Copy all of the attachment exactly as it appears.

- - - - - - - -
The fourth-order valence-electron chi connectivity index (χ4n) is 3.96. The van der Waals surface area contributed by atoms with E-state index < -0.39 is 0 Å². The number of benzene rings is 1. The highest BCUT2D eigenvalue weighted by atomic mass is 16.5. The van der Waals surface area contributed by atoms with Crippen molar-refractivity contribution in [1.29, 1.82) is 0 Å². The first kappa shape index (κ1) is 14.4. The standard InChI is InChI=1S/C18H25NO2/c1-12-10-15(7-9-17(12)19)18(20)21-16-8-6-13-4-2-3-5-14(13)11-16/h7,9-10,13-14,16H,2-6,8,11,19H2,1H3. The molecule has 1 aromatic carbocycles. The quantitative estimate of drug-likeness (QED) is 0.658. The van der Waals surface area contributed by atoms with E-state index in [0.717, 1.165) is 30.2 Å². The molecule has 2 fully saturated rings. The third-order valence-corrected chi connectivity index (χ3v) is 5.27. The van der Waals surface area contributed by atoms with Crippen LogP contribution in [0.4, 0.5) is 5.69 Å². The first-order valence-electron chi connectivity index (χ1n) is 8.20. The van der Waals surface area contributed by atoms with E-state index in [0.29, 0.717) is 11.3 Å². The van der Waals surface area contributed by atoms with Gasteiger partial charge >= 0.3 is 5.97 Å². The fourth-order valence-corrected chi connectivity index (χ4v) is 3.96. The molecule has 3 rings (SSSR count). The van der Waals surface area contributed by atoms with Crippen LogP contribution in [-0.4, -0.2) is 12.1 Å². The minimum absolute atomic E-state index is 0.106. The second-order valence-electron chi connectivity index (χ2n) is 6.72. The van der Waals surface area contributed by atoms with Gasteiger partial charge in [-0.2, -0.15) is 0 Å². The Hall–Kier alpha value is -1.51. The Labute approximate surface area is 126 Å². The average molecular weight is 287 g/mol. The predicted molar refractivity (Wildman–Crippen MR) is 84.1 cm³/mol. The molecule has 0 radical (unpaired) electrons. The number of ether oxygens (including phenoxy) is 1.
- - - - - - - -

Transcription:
The fourth-order valence-electron chi connectivity index (χ4n) is 3.96. The van der Waals surface area contributed by atoms with E-state index < -0.39 is 0 Å². The number of benzene rings is 1. The highest BCUT2D eigenvalue weighted by atomic mass is 16.5. The van der Waals surface area contributed by atoms with Crippen molar-refractivity contribution in [1.29, 1.82) is 0 Å². The first kappa shape index (κ1) is 14.4. The standard InChI is InChI=1S/C18H25NO2/c1-12-10-15(7-9-17(12)19)18(20)21-16-8-6-13-4-2-3-5-14(13)11-16/h7,9-10,13-14,16H,2-6,8,11,19H2,1H3. The molecule has 1 aromatic carbocycles. The quantitative estimate of drug-likeness (QED) is 0.658. The van der Waals surface area contributed by atoms with E-state index in [0.717, 1.165) is 30.2 Å². The molecule has 2 fully saturated rings. The third-order valence-corrected chi connectivity index (χ3v) is 5.27. The van der Waals surface area contributed by atoms with Crippen LogP contribution in [0.4, 0.5) is 5.69 Å². The first-order valence-electron chi connectivity index (χ1n) is 8.20. The van der Waals surface area contributed by atoms with E-state index in [0.29, 0.717) is 11.3 Å². The van der Waals surface area contributed by atoms with Gasteiger partial charge >= 0.3 is 5.97 Å². The fourth-order valence-corrected chi connectivity index (χ4v) is 3.96. The molecule has 3 rings (SSSR count). The van der Waals surface area contributed by atoms with Crippen LogP contribution in [-0.4, -0.2) is 12.1 Å². The minimum absolute atomic E-state index is 0.106. The second-order valence-electron chi connectivity index (χ2n) is 6.72. The van der Waals surface area contributed by atoms with Gasteiger partial charge in [-0.2, -0.15) is 0 Å². The Hall–Kier alpha value is -1.51. The Labute approximate surface area is 126 Å². The average molecular weight is 287 g/mol. The predicted molar refractivity (Wildman–Crippen MR) is 84.1 cm³/mol. The molecule has 0 radical (unpaired) electrons. The number of ether oxygens (including phenoxy) is 1.